I used to hear people say "don't believe everything you read in the papers". Now I think a better phrase might be "believe nothing at all, you read in the papers". From completely fictional accounts of events which didn't happen to wholly dangerous medical advice.
The list is endless and I won't bore you, but I do want to share a story that tickled me. This is the story of Alun Morgan who woke up from a coma suddenly able to speak a foreign language. I like this story because it's so absolutely ridiculous I can't get angry, I just found it almost charming. At first glance it's an incredible story:
Alun Morgan, 81, was evacuated to Wales in World War II as a child and had never learned the language.But when he regained consciousness after the serious stroke, he was FLUENT in it.(the sun)
Wow! The guy became fluent just by having a stroke?! amazing!
An English man woke from a stroke to discover that the only language he could speak was Welsh. Alun Morgan, 81, was forced to re-learn his native tongue, despite the fact that he had never been able to speak fluent Welsh. (Daily Mail)OMG! That's incredible but didn't you say he used to live in Wales as a child?
During his time there he was surrounded by Welsh speakers but never learned the language himself (Telegraph)
Astounding, so what you're saying is he basically knew no Welsh,but just started speaking it! Tell me more!
An 81-year-old Englishman woke after a serious stroke to discover he could speak Welsh – despite spending only a few months there as an evacuee during the Second World War. Morgan grew up speaking English, but after his stroke, lost the ability to communicate in any language but Welsh, even though he was last there 70 years ago. (independant)
Ah so he only there for a few months and he never learnt the language but he became fluent...well in that case this really is incredible news. Unless there are some other details that you're perhaps not telling us?
Apart from the single, short spell, the retiree has spent his life in England,
ok Go on...
although his grandmother – with whom he lived during the war – was a Welsh speaker, as is his wife.
Oh you just thought you'd drop that in there did you? So his wife is a a Welsh speaker as was his grandmother. hmmm well, still he only lived there for a few months right? So not really enough time to become fluent.
He lived in Aberaeron, in mid Wales, for four years from the age of nine (BBC)
Huh!? So now a few months is a few years!??! And while he was a child, -y'know that time in our lives when language learning tends to be a bit less troublesome?!
Both Mr Morgan’s parents also spoke Welsh (Mail)
Srsly? are you kidding me?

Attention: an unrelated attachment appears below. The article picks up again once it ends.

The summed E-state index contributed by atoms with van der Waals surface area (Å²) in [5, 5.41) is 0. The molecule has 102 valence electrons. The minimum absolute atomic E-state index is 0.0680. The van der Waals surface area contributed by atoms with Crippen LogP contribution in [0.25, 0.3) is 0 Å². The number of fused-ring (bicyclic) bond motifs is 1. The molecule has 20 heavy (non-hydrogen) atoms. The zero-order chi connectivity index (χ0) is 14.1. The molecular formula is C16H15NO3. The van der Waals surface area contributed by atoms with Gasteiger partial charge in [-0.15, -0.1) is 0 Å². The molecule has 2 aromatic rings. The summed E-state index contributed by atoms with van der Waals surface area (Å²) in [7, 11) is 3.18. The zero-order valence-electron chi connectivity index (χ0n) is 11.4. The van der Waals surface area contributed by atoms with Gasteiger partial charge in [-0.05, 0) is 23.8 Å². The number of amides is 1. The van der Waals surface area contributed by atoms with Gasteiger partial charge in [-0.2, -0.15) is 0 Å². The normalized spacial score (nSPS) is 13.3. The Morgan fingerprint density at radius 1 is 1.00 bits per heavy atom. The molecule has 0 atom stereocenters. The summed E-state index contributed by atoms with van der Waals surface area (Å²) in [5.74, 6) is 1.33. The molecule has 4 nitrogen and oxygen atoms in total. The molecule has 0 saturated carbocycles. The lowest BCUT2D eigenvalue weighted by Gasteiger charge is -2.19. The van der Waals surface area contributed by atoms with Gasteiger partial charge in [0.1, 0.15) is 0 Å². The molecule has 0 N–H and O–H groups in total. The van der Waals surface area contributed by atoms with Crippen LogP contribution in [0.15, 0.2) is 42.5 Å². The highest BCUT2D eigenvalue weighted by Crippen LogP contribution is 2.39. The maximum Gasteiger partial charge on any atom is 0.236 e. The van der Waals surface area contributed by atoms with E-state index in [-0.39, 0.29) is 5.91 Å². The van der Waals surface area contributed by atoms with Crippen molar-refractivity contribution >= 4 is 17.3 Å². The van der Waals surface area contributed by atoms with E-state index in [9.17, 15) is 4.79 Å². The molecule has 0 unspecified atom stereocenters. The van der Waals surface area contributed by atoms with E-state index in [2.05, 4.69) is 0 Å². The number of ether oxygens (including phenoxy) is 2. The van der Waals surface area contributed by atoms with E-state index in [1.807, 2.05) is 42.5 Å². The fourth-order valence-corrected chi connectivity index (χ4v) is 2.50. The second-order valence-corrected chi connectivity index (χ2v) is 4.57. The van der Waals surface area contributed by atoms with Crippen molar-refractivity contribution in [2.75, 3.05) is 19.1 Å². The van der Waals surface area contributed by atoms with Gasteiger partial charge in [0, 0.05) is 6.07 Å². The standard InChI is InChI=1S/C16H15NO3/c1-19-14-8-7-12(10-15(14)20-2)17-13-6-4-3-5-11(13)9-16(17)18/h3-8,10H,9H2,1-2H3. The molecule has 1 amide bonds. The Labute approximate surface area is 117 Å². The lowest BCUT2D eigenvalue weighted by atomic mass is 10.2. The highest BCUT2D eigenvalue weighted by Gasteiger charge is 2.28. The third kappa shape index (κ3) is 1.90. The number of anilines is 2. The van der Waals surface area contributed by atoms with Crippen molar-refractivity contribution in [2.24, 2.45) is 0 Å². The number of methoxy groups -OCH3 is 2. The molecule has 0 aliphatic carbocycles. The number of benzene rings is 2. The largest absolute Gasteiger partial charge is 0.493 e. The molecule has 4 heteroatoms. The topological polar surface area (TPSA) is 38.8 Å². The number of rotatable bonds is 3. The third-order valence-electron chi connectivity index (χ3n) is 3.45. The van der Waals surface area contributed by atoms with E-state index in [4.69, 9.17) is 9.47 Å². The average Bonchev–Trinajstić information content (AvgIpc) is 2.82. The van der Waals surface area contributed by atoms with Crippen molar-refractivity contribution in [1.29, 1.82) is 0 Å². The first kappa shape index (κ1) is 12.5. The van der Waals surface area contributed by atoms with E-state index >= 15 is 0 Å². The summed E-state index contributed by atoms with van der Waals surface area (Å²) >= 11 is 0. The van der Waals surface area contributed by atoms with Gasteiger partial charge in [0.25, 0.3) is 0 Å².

“We were London Welsh and I learned a bit of Welsh when I was in London. Then, when I was evacuated to Wales during the war, we spoke it virtually all the time because my aunt didn’t speak much English, so I had to pick it up very quickly.”(BBC)
So what you're saying is, he was basically a Welsh speaker from a Welsh family who went to live in Wales for about four years as a kid and became fluent and who lives with a Welsh speaking woman. For some reasons newspapers think it is somehow incredible that this person might be able to speak Welsh. basically these stories should have been titled "Fluent Welsh speaker, from Welsh family who used to lived in Wales and is married to a Welsh woman, finds he can speak fluent Welsh." Yeah, sure, it's interesting that the guy seemingly couldn't use English for a few days but he had a stroke and the brain is a complex organ as far as I can tell nothing miraculous happened here. The excellent Steve Novella of Skeptics Guide to the Universe who is a neurologist notes of a similar story of a young Croatian girl becoming magically fluent in German:
Now the interesting part is that after she woke up from the coma she could speak German a lot more fluently than before and not a word in Croatian. My guess is that Sepsis caused a brain damage in left temporal lobe. Probably mostly in Broca’s Area, thus disabling her in speaking Croatian but not damaging her knowledge of German language. At that point her brain probably switched to best alternative and her passive knowledge of German sprang to life. Without possibility to fall back to Croatian vocabulary there is no dilemma in which words to choose and how to use them so her German must have sounded a lot better to doctors and her parents. (neurologica blog)
This story like so many others is reproduced almost word for word on many thousands of websites. Who cares about the truth right? It makes a good story, and that's all that matters.